Along with signal transmission and control of processes within the cell, protein kinases catalyze molecular actions by adding phosphates to substrates. Since the substrate in this case is tyrosine, the BCR-ABL protein is known as a tyrosine kinase.

Continuously active, without the requirement for signalling from messaging proteins, BCR-ABL speeds up cell division and inhibits DNA repair.  The very capability that provides its lethal power  — its action as a tyrosine kinase  — opened the path to block its  depredations,   What was needed was something to disable BCR-ABL by inhibiting  its kinase component.

Enter Gleevec.


The Story of Gleevec the ultimate designer drug

This story is best told by the principal investigator responsible for driving thjis effort, Dr. Brian Druker. Here’s his 30 minute seminar, “Imatinib (Gleevec) a Targeted Cancer Therapy.”  It is essential viewing.

What follows are some notes to help place his comments in perspective.


If we know the cause we can find the cure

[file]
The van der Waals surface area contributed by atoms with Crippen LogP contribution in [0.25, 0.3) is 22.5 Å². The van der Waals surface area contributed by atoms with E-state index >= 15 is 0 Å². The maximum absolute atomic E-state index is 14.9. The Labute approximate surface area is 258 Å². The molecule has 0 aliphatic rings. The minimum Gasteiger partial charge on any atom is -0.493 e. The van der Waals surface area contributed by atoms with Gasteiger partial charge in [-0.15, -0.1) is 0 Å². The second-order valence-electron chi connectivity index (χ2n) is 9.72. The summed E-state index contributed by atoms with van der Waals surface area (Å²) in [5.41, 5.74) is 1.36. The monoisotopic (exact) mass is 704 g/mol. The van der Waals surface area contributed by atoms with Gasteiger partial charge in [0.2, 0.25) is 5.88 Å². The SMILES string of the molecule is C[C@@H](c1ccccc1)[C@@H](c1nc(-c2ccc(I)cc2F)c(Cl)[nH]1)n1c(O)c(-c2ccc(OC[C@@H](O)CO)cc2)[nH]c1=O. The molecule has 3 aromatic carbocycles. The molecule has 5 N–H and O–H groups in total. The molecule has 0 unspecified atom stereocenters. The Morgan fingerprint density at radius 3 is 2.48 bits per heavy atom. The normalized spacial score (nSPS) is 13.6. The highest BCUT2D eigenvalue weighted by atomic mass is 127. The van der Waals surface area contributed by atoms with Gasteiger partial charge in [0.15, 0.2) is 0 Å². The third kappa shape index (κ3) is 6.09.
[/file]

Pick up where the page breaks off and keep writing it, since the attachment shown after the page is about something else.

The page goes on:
Consider the odds against producing an effective drug to combat chronic myelogenous leukemia.  The first problem is to find the cause.  Discovery of the Philadephia chromosome correlating with all cases of CML was a clue. Establishing the molecular process through which a piece of DNA carrying the genetic material for a cancer causing virus gets translocated and fused with another gene on a distant chromosome is another part of the process that would have been unthinkable not so long ago.  Once the cause of CML is established, the tyrosine kinase locked in the on position, next step is to turn it off.  Reach beyond the cellular level into the molecular processes governing interactions between genes and proteins and enzymes to short circuit this BCR-ABL kinase connection without affecting all other, nearly identical, biochemical activities or triggeirng a whole cascading series of undesirable biomolecular events?   And even if all this could be done in a test-tube or petri dish how could this technology be bio-engineered into a pill that would carry out this mission once swallowed and digested.   The miracle happened. A new era in drug design opened. And we have every good reason to expect new MPN drugs as the paradigm that created Imatanib is adopted in labs around the world.